Ever since Indonesia achieved independence in 1949, the Jakarta government has faced a constant battle to keep the nation's 13,000 islands together.
Click on the map below for some of the main areas of conflict.
Acehnese rebels and the Indonesian government signed a peace agreement in August 2005 aimed at ending nearly 26 years of a bitter separatist campaign, which has left nearly 15,000 people, mainly civilians, dead.
The deal was the result of six months of negotiations, after the two sides vowed to resolve the crisis in the wake of the December 2004 tsunami which killed more than 120,000 Acehnese.
Gam rebels have been fighting for Acehnese independence
Many people in Aceh trace their problems back to 1949, when the Dutch recognised Indonesian independence after four years of guerrilla warfare.
Aceh became part of the Republic of Indonesia, despite not having been formally incorporated into the Dutch colonies.
The Indonesian Government used armed troops to annex the region, and the military's heavy-handed tactics fuelled resentment among the local population.
In 1959, in an effort to appease the Acehnese, Jakarta gave the province a special status which conferred a certain amount of autonomy, especially over religious and educational matters.
Aceh has a higher proportion of Muslims than other areas of Indonesia, and was allowed to introduce Sharia law in 2001.
ACEH: KEY FACTS
Province on the north-western tip of Sumatra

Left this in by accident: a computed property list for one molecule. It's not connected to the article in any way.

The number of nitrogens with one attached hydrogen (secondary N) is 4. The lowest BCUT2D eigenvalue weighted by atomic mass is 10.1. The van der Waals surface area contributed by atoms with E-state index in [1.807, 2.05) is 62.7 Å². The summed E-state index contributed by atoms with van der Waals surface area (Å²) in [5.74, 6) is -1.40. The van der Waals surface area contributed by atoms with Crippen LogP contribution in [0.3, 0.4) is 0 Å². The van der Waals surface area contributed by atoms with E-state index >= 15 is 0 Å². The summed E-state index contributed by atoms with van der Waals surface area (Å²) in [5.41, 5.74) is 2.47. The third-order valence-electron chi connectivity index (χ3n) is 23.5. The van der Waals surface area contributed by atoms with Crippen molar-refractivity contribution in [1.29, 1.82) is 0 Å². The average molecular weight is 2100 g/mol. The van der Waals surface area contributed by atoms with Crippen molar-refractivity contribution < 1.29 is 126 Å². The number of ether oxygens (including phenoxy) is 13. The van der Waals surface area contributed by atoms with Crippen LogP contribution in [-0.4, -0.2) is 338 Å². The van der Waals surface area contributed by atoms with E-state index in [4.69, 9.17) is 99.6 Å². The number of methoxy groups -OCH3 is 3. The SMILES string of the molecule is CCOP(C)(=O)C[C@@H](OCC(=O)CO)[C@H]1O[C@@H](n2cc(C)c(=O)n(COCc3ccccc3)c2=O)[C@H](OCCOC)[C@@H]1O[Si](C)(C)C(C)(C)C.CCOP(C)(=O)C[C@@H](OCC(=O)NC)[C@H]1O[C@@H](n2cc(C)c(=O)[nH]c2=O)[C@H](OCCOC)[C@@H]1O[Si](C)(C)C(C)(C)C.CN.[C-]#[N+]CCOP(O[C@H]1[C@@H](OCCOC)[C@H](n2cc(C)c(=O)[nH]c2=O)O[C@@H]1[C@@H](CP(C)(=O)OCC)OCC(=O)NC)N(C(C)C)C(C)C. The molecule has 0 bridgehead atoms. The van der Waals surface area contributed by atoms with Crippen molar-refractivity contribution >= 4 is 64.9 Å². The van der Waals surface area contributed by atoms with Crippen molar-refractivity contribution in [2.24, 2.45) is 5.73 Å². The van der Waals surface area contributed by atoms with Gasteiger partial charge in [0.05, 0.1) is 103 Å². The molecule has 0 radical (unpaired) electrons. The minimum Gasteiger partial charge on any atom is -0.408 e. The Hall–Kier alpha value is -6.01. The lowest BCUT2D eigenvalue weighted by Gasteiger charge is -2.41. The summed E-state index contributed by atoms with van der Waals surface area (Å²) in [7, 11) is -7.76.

Higher percentage of Muslims than other parts of Indonesia
Gam rebels have fought decades-long separatist campaign
Year-long military crackdown beginning in May 2003 weakened Gam, but failed to capture senior members
December 2004 Indian Ocean tsunami devastates region
August 2005 peace agreement aimed at ending conflict
But despite concessions such as this, many Acehnese continued to resent Jakarta's rule. A major point of contention was the revenue from the province's rich oil and gas resources, most of which went straight to the central purse.
Another government move which angered Aceh was President Suharto's policy of transmigration, in which many Indonesians from overcrowded Java were settled in the province, increasing competition for jobs.
After the fall of Suharto in May 1998, General Wiranto - then the head of the armed forces - ended the military's control over Aceh and publicly apologised for human rights abuses in the province.
But the low-level conflict with Gam continued, as the rebels refused to back down from their demands for a separate state.
Hopes for peace in Aceh were raised when the two sides signed an agreement in December 2002, which offered partial autonomy and free elections in exchange for rebel disarmament.
The deal collapsed in May 2003, when both sides failed to fulfil their side of the bargain. The rebels refused to give up their weapons, and the Indonesian military did not withdraw to agreed defensive positions.
On 19 May, Indonesia declared martial law in the province, and launched an all-out military offensive against Gam rebels.
A year after it was first imposed, the martial law was downgraded to a state of emergency.
In December 2004, Aceh was devastated by the Indian Ocean earthquake and tsunami.
Prompted by the urgency of Aceh's reconstruction needs, both sides resumed talks in January 2005.
After four rounds of discussions, they came to an agreement, with both sides making key concessions.
Under the deal, the rebels put to one side their demand for full independence, accepting instead a form of local self-government and the right eventually to establish a political party.
In turn, the Indonesian government agreed to release political prisoners and offer farmland to former combatants.
Non-local Indonesian troops and police are leaving Aceh, and Gam rebels have disarmed, in a process overseen by a joint European Union and Asean monitoring team.
But all sides say there is still much work to be done, and analysts warn that there is still deep mistrust between Gam and the government.